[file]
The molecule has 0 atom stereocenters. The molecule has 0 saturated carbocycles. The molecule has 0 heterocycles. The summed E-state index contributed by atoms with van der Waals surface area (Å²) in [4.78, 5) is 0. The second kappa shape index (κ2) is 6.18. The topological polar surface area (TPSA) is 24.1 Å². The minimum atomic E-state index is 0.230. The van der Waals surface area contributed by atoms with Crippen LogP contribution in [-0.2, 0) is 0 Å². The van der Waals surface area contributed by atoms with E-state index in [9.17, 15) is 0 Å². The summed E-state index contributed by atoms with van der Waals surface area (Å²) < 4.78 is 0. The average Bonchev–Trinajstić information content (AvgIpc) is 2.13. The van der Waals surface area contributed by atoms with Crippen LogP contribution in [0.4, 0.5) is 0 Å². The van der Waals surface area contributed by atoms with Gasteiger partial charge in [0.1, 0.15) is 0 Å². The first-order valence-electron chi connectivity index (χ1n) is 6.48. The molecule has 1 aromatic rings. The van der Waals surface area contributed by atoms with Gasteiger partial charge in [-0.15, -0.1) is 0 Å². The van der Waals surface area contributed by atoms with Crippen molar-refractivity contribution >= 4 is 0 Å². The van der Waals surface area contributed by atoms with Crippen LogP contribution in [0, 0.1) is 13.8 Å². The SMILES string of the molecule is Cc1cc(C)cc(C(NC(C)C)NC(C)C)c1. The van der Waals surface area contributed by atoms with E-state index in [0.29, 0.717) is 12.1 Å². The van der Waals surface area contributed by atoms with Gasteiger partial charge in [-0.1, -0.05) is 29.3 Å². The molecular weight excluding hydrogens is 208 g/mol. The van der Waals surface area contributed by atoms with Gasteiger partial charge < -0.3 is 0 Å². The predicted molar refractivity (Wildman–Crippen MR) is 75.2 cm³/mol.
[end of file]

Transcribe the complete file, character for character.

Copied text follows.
The molecule has 0 atom stereocenters. The molecule has 0 saturated carbocycles. The molecule has 0 heterocycles. The summed E-state index contributed by atoms with van der Waals surface area (Å²) in [4.78, 5) is 0. The second kappa shape index (κ2) is 6.18. The topological polar surface area (TPSA) is 24.1 Å². The minimum atomic E-state index is 0.230. The van der Waals surface area contributed by atoms with Crippen LogP contribution in [-0.2, 0) is 0 Å². The van der Waals surface area contributed by atoms with E-state index in [9.17, 15) is 0 Å². The summed E-state index contributed by atoms with van der Waals surface area (Å²) < 4.78 is 0. The average Bonchev–Trinajstić information content (AvgIpc) is 2.13. The van der Waals surface area contributed by atoms with Crippen LogP contribution in [0.4, 0.5) is 0 Å². The van der Waals surface area contributed by atoms with Gasteiger partial charge in [0.1, 0.15) is 0 Å². The first-order valence-electron chi connectivity index (χ1n) is 6.48. The molecule has 1 aromatic rings. The van der Waals surface area contributed by atoms with Gasteiger partial charge in [-0.15, -0.1) is 0 Å². The van der Waals surface area contributed by atoms with Crippen molar-refractivity contribution >= 4 is 0 Å². The van der Waals surface area contributed by atoms with Crippen LogP contribution in [0, 0.1) is 13.8 Å². The SMILES string of the molecule is Cc1cc(C)cc(C(NC(C)C)NC(C)C)c1. The van der Waals surface area contributed by atoms with E-state index in [0.29, 0.717) is 12.1 Å². The van der Waals surface area contributed by atoms with Gasteiger partial charge in [-0.1, -0.05) is 29.3 Å². The molecular weight excluding hydrogens is 208 g/mol. The van der Waals surface area contributed by atoms with Gasteiger partial charge < -0.3 is 0 Å². The predicted molar refractivity (Wildman–Crippen MR) is 75.2 cm³/mol.